Antisocial behavior in teens is worsening as their usage of social media, TV and games increases. They become immune to how others feel and cannot sympathize with them. A recent study set out to find a connection between antisocial teenagers and their inability to empathize. Researchers found a link to regions of the brain that are used to process information and control impulses. When these brain activity centers are underdeveloped, it creates an inability to show empathy.
While antisocial personality disorders can be identified fairly easily in teenagers, they cannot officially be diagnosed until they are 18 years old. Antisocial teenagers are prone to having anger issues. They may partake in bullying behavior, become destructive, engage in risky behavior or develop an unhealthy addiction. They also lack the normal amount of emotion and have trouble empathizing with others. It can come off as careless, cold or unsympathetic. Poor parenting, a learning disability or ADHD are possible reasons for the behavior. Gaming and media also contribute to the problem.
The availability of social media and excessive screen time worsens the behavior or antisocial teenagers. As many as 80 percent of teenagers get at least one hour of daily media time, with some getting more than five hours of exposure each day. The violence in video games and TV shows also promote a lack of empathy among the teens. They become less emotional when considering the thoughts or consequences that may affect other people.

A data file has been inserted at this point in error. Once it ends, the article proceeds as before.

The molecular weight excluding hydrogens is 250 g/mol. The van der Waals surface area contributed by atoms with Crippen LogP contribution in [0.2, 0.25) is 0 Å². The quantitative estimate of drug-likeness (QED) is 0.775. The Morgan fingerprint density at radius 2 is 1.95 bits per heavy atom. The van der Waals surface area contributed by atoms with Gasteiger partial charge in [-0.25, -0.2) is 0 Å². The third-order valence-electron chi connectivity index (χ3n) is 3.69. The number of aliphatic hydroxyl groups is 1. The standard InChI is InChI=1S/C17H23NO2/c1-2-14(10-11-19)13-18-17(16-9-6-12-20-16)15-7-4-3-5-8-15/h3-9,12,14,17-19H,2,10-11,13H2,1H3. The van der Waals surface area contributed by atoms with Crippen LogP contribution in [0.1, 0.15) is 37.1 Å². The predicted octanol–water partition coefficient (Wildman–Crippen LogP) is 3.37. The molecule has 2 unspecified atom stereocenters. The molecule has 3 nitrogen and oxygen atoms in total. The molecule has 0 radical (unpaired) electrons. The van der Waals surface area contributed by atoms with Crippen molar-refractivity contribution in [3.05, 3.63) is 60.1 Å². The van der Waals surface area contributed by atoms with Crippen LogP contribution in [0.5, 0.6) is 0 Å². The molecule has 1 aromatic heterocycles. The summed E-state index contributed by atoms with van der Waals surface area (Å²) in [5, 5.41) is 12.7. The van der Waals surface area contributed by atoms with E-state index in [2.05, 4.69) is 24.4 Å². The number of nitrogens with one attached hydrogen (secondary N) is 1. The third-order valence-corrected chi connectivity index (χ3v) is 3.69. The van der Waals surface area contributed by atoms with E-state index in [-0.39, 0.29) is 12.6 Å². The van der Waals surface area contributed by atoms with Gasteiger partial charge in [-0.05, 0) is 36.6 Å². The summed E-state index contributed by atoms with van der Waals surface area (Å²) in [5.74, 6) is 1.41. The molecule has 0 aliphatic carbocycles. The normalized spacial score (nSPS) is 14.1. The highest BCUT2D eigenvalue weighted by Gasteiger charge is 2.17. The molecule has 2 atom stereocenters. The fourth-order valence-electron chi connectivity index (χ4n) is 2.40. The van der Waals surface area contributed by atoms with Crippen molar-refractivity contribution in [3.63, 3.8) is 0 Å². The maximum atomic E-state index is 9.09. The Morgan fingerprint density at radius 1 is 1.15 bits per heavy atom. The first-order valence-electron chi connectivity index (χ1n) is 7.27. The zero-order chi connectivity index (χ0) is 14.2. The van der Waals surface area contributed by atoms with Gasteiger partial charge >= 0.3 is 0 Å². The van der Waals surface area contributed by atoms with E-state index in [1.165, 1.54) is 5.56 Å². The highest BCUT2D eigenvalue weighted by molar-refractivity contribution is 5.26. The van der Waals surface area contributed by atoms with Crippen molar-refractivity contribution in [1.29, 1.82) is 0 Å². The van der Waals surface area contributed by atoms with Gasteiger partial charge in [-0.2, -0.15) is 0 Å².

The research from the University of Leiden and Max Planck Institute for Human Development was published in the journal Social Cognitive and Affective Neuroscience. It shows why teens lack empathy by using incarcerated teens between the ages of 15 and 21 who have been diagnosed with an antisocial personality disorder. Brain activity was measured while the teenagers participated in a game of mini-ultimatums. The purpose was to study the subjects as they reasoned fairness during the game. The teen was offered a set amount of money from an opponent and was also made aware of whether the opponent gave a fair amount of money or could have given more.
The brain showed less activity in response to unfair offers. Researchers found that teenagers with antisocial disorder were unable to take their opponent’s intentions into account, in contrast with the control group. This helps explain how antisocial teenagers have a difficult time with social encounters, in general.
Wouter van den Bos, lead author of the study, delved into the neurological aspect associated with the disorder. He said that their findings offer a clear understanding of the process in the brain during social interactions, as well as the inability for them to empathize. Knowing why the teens are not having responding with empathy and that is related to brain activity gives parents, educators and physicians a better idea of how to interact with the unemotional teens and how to help them. Early intervention is key for dealing with antisocial teenagers. Mental health professionals are often consulted for an evaluation. His intention is that the research contributes to future psychotherapy treatments for teenagers who have difficulties with social interactions.
By Tracy Rose